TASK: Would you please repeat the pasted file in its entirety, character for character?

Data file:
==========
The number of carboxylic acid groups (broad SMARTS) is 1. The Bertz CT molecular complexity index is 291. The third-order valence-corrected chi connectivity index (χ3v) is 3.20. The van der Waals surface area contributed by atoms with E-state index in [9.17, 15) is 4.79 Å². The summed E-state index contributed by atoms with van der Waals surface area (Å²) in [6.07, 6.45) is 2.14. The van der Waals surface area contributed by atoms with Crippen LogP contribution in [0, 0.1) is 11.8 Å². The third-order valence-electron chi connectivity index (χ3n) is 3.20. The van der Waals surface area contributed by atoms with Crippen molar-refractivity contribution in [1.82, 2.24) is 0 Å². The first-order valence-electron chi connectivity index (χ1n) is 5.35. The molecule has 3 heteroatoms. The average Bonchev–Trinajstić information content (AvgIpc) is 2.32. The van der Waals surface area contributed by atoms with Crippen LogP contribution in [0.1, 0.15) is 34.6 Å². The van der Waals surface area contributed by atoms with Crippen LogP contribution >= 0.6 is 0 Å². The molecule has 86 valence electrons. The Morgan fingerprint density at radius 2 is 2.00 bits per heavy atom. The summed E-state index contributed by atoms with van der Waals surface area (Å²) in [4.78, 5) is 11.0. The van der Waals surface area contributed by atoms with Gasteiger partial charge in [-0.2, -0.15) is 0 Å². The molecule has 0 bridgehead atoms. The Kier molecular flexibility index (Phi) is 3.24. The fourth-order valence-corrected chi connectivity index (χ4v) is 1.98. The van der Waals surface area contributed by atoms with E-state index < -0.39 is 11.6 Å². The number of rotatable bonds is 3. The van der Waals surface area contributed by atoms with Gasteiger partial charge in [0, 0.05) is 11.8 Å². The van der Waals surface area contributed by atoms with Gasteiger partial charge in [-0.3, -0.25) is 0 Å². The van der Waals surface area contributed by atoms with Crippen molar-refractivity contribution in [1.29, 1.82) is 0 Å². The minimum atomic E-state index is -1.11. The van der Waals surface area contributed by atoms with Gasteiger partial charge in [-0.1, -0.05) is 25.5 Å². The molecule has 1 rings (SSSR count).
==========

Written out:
The number of carboxylic acid groups (broad SMARTS) is 1. The Bertz CT molecular complexity index is 291. The third-order valence-corrected chi connectivity index (χ3v) is 3.20. The van der Waals surface area contributed by atoms with E-state index in [9.17, 15) is 4.79 Å². The summed E-state index contributed by atoms with van der Waals surface area (Å²) in [6.07, 6.45) is 2.14. The van der Waals surface area contributed by atoms with Crippen LogP contribution in [0, 0.1) is 11.8 Å². The third-order valence-electron chi connectivity index (χ3n) is 3.20. The van der Waals surface area contributed by atoms with Crippen molar-refractivity contribution in [1.82, 2.24) is 0 Å². The first-order valence-electron chi connectivity index (χ1n) is 5.35. The molecule has 3 heteroatoms. The average Bonchev–Trinajstić information content (AvgIpc) is 2.32. The van der Waals surface area contributed by atoms with Crippen LogP contribution in [0.1, 0.15) is 34.6 Å². The van der Waals surface area contributed by atoms with Crippen LogP contribution >= 0.6 is 0 Å². The molecule has 86 valence electrons. The Morgan fingerprint density at radius 2 is 2.00 bits per heavy atom. The summed E-state index contributed by atoms with van der Waals surface area (Å²) in [4.78, 5) is 11.0. The van der Waals surface area contributed by atoms with Gasteiger partial charge in [-0.2, -0.15) is 0 Å². The molecule has 0 bridgehead atoms. The Kier molecular flexibility index (Phi) is 3.24. The fourth-order valence-corrected chi connectivity index (χ4v) is 1.98. The van der Waals surface area contributed by atoms with E-state index < -0.39 is 11.6 Å². The number of rotatable bonds is 3. The van der Waals surface area contributed by atoms with Gasteiger partial charge in [0, 0.05) is 11.8 Å². The van der Waals surface area contributed by atoms with Gasteiger partial charge in [-0.3, -0.25) is 0 Å². The van der Waals surface area contributed by atoms with Crippen molar-refractivity contribution in [1.29, 1.82) is 0 Å². The minimum atomic E-state index is -1.11. The van der Waals surface area contributed by atoms with Gasteiger partial charge in [-0.1, -0.05) is 25.5 Å². The molecule has 1 rings (SSSR count).